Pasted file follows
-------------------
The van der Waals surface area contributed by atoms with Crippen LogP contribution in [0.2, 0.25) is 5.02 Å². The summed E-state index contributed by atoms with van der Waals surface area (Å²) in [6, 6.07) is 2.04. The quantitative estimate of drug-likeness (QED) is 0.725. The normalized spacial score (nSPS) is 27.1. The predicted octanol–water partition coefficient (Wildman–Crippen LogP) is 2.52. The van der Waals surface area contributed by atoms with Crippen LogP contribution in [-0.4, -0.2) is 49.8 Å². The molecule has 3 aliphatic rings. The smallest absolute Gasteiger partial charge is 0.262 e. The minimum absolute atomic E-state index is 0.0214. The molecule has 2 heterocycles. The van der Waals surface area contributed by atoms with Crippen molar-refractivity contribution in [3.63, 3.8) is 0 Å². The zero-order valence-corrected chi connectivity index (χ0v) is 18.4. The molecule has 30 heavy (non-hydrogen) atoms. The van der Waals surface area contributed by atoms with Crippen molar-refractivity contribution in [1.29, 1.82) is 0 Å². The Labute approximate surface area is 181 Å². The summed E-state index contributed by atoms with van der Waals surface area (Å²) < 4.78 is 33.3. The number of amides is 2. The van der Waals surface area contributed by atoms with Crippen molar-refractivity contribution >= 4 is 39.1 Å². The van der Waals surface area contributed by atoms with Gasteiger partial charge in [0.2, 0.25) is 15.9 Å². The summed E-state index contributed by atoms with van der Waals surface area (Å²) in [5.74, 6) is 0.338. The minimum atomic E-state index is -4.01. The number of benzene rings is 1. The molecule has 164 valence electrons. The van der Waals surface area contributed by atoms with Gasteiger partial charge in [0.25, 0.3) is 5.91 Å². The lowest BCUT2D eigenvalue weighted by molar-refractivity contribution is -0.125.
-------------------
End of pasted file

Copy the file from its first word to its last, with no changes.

The van der Waals surface area contributed by atoms with Crippen LogP contribution in [0.2, 0.25) is 5.02 Å². The summed E-state index contributed by atoms with van der Waals surface area (Å²) in [6, 6.07) is 2.04. The quantitative estimate of drug-likeness (QED) is 0.725. The normalized spacial score (nSPS) is 27.1. The predicted octanol–water partition coefficient (Wildman–Crippen LogP) is 2.52. The van der Waals surface area contributed by atoms with Crippen LogP contribution in [-0.4, -0.2) is 49.8 Å². The molecule has 3 aliphatic rings. The smallest absolute Gasteiger partial charge is 0.262 e. The minimum absolute atomic E-state index is 0.0214. The molecule has 2 heterocycles. The van der Waals surface area contributed by atoms with Crippen molar-refractivity contribution in [3.63, 3.8) is 0 Å². The zero-order valence-corrected chi connectivity index (χ0v) is 18.4. The molecule has 30 heavy (non-hydrogen) atoms. The van der Waals surface area contributed by atoms with Crippen molar-refractivity contribution in [1.29, 1.82) is 0 Å². The Labute approximate surface area is 181 Å². The summed E-state index contributed by atoms with van der Waals surface area (Å²) < 4.78 is 33.3. The number of amides is 2. The van der Waals surface area contributed by atoms with Crippen molar-refractivity contribution >= 4 is 39.1 Å². The van der Waals surface area contributed by atoms with Gasteiger partial charge in [0.2, 0.25) is 15.9 Å². The summed E-state index contributed by atoms with van der Waals surface area (Å²) in [5.74, 6) is 0.338. The minimum atomic E-state index is -4.01. The number of benzene rings is 1. The molecule has 164 valence electrons. The van der Waals surface area contributed by atoms with Gasteiger partial charge in [0.25, 0.3) is 5.91 Å². The lowest BCUT2D eigenvalue weighted by molar-refractivity contribution is -0.125.